Marissa L Nasution
Since I work in the media, I am confronted with all kinds of news every day. So, for the last seven months, the media has been covering the disappearance of this little 17-year-old sinetron starlet. She ran away from home, twice, and was found just recently in a government building. Many different parties were involved in the search for this little girl, including child protection services, all kinds of lawyers, etc.
What troubled me the most, was the fact that I had to present a video tape of an Indonesian minister saying: “We can make her an icon for today’s youngsters.”
Hold on a second. This little girl ran away from home — apparently she wanted to get married to her boyfriend and her mother didn’t let her — so she disappeared for months and asked child protection services to protect her.
Of course, as outsiders, we don’t know the whole story. But here is the point. The media has been covering this whole story for months and after the “rescue” of the little girl, all she and her family can say is, “Oh, we all learned from this incident.”
The family and the different parties involved have all been looking for media attention since the start. Now those people can’t make a real statement about what happened throughout all those months?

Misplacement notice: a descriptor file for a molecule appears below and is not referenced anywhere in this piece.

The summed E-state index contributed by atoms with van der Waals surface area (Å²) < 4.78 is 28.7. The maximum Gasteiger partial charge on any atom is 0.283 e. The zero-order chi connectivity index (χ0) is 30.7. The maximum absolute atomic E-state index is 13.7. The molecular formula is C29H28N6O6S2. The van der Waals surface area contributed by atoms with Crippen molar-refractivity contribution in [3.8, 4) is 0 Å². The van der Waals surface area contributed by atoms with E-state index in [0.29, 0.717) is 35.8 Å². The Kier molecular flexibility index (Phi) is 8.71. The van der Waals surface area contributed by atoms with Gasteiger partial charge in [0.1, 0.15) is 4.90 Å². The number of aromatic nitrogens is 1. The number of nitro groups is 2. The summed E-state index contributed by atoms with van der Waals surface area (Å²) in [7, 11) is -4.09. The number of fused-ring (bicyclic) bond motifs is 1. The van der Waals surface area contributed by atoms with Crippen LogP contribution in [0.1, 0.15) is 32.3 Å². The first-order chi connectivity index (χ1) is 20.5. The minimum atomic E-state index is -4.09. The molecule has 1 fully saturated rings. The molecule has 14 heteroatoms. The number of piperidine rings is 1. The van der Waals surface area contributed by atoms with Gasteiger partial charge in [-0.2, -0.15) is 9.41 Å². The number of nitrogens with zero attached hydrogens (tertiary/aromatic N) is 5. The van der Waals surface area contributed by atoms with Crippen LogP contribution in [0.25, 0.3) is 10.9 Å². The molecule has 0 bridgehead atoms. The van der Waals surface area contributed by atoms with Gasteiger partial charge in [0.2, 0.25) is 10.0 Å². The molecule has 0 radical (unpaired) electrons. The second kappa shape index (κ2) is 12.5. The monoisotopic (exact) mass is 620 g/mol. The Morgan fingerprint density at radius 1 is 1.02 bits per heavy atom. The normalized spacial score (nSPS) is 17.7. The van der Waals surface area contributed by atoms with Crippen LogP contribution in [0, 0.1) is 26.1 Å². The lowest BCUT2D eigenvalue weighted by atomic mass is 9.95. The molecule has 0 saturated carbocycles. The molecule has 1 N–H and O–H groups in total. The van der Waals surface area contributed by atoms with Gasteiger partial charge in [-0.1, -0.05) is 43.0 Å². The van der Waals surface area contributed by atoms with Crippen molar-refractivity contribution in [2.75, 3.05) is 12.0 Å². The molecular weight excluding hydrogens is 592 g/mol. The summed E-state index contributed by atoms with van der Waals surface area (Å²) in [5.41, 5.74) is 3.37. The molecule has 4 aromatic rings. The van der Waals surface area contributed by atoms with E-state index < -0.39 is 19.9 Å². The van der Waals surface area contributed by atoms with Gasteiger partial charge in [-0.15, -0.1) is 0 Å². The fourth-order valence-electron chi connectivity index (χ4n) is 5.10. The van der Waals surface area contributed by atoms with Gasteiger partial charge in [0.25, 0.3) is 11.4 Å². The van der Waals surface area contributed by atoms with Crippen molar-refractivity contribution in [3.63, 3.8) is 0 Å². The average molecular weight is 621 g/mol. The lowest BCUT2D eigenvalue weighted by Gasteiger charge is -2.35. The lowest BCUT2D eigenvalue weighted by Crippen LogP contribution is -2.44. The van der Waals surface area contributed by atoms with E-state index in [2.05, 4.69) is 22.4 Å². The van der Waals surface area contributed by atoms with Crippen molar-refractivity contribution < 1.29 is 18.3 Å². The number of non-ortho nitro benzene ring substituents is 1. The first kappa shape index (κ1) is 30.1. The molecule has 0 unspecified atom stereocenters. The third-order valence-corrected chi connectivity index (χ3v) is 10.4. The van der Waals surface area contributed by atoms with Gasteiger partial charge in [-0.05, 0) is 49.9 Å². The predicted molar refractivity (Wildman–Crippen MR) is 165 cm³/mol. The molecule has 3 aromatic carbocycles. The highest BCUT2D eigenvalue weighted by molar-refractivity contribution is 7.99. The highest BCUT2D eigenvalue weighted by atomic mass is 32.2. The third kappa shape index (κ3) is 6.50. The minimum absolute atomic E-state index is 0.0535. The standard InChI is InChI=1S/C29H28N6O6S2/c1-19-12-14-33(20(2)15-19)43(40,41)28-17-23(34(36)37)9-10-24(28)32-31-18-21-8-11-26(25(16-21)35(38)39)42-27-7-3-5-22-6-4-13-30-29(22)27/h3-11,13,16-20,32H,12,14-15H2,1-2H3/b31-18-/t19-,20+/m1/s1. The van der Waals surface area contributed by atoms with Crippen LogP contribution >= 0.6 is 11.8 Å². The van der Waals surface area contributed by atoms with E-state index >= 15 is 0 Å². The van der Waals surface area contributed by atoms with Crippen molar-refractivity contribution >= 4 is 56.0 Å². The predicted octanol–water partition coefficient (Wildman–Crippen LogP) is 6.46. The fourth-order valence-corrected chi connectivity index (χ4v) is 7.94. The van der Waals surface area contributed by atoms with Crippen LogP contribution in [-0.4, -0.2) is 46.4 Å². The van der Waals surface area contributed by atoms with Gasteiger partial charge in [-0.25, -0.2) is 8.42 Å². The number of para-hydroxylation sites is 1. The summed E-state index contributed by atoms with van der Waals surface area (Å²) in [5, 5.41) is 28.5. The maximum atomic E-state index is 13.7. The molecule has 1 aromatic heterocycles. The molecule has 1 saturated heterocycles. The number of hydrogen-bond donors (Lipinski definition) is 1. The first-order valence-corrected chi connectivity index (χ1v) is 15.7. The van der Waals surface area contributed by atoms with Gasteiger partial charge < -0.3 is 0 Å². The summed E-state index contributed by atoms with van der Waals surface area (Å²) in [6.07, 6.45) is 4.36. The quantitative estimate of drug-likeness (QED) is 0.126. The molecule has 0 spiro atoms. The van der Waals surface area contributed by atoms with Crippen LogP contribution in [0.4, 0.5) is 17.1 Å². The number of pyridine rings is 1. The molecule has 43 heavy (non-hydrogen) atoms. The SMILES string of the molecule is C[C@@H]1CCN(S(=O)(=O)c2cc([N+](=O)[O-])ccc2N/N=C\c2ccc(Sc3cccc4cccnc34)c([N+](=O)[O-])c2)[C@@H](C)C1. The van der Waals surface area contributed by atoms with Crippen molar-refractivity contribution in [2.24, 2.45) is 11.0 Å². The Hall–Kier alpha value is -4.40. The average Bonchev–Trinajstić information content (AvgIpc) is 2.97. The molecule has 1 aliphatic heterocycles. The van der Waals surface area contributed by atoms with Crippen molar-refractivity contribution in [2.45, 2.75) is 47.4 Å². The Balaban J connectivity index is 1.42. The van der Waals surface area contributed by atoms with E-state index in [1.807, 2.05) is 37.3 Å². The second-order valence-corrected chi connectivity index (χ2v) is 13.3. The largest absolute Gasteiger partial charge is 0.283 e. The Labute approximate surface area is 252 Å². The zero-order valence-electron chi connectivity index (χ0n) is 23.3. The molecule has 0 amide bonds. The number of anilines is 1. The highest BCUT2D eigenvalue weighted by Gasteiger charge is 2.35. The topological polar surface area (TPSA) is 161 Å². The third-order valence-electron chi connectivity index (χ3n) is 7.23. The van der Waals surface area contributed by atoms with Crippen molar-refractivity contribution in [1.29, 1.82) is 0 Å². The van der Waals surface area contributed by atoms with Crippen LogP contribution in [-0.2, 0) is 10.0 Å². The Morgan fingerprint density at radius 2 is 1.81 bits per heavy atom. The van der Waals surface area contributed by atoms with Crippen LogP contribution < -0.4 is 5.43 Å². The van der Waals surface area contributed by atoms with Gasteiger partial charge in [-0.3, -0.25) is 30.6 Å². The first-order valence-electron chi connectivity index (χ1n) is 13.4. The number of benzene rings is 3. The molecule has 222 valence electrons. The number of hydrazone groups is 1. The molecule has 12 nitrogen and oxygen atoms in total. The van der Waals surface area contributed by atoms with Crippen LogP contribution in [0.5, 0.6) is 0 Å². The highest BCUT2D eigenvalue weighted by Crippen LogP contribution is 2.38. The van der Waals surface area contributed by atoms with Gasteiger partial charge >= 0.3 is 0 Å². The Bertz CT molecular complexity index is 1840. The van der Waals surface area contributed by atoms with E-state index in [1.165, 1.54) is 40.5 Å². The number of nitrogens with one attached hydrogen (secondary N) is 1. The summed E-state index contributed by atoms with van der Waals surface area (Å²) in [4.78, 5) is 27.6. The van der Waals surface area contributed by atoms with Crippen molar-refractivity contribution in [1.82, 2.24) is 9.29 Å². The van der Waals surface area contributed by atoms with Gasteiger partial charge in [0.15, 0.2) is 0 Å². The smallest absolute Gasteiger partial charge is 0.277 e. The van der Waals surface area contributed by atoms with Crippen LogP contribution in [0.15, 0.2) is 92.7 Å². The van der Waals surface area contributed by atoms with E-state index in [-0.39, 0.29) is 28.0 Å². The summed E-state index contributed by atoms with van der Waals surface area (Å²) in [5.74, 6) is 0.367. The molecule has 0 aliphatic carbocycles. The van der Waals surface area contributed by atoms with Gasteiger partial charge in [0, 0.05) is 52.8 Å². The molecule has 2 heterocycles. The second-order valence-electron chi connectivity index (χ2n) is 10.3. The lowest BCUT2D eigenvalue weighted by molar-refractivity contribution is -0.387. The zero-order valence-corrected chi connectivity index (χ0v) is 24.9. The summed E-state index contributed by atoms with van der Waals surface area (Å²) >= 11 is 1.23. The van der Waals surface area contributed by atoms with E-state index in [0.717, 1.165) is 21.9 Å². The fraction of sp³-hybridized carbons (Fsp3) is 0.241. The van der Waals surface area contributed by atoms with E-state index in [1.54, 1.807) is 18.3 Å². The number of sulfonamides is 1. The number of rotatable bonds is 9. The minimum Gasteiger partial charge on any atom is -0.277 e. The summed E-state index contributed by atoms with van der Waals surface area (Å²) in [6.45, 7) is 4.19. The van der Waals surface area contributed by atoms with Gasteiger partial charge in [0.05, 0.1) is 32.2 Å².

Why is it so difficult to tell the truth? And now there is a minister saying that she should be an icon? From the very bottom of my heart, I disagree. I may not know the whole story, but I know as much as the viewers do. If there are children out there who are told that this little girl should be seen as an icon, I truly disagree and I am worried about the sincerity and honesty of the government itself.
We should all reflect on our own values. Family will always be family. If a rush of teenage hormones causes problems, get over it without involving all of Indonesia and setting a bad example. That is the responsibility of a person who works in the entertainment business — set a good example and not a shady one like this little girl. The misuse of media and publicity is a common disease in this country.
“Pembohongan Publik,” isn’t that what they say? But they also say, “There is no such thing as bad publicity.”